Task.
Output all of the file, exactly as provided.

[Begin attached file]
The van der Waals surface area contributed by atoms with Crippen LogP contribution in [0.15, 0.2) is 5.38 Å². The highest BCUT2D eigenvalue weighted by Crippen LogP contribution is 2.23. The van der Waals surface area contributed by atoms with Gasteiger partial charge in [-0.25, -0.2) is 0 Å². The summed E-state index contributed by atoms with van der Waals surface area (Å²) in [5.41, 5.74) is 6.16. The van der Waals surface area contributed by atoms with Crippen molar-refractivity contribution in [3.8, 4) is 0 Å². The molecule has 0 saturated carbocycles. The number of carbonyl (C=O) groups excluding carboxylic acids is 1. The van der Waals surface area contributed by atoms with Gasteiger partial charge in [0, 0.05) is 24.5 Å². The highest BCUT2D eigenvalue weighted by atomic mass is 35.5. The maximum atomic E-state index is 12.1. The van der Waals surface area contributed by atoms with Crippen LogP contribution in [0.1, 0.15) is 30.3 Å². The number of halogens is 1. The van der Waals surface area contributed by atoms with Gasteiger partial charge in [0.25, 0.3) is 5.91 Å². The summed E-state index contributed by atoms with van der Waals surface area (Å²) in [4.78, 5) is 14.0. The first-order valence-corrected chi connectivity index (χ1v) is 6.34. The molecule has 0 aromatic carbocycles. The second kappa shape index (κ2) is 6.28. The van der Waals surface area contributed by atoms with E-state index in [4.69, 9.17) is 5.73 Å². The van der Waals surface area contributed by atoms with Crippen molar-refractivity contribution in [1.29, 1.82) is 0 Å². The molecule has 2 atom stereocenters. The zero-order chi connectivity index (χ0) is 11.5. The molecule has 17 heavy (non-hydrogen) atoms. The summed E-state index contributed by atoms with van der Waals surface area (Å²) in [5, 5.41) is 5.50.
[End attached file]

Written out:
The van der Waals surface area contributed by atoms with Crippen LogP contribution in [0.15, 0.2) is 5.38 Å². The highest BCUT2D eigenvalue weighted by Crippen LogP contribution is 2.23. The van der Waals surface area contributed by atoms with Gasteiger partial charge in [-0.25, -0.2) is 0 Å². The summed E-state index contributed by atoms with van der Waals surface area (Å²) in [5.41, 5.74) is 6.16. The van der Waals surface area contributed by atoms with Crippen molar-refractivity contribution in [3.8, 4) is 0 Å². The molecule has 0 saturated carbocycles. The number of carbonyl (C=O) groups excluding carboxylic acids is 1. The van der Waals surface area contributed by atoms with Gasteiger partial charge in [0, 0.05) is 24.5 Å². The highest BCUT2D eigenvalue weighted by atomic mass is 35.5. The maximum atomic E-state index is 12.1. The van der Waals surface area contributed by atoms with Crippen LogP contribution in [0.1, 0.15) is 30.3 Å². The number of halogens is 1. The van der Waals surface area contributed by atoms with Gasteiger partial charge in [0.25, 0.3) is 5.91 Å². The summed E-state index contributed by atoms with van der Waals surface area (Å²) in [4.78, 5) is 14.0. The first-order valence-corrected chi connectivity index (χ1v) is 6.34. The molecule has 0 aromatic carbocycles. The second kappa shape index (κ2) is 6.28. The van der Waals surface area contributed by atoms with E-state index in [4.69, 9.17) is 5.73 Å². The van der Waals surface area contributed by atoms with Crippen molar-refractivity contribution in [1.29, 1.82) is 0 Å². The molecule has 2 atom stereocenters. The zero-order chi connectivity index (χ0) is 11.5. The molecule has 17 heavy (non-hydrogen) atoms. The summed E-state index contributed by atoms with van der Waals surface area (Å²) in [5, 5.41) is 5.50.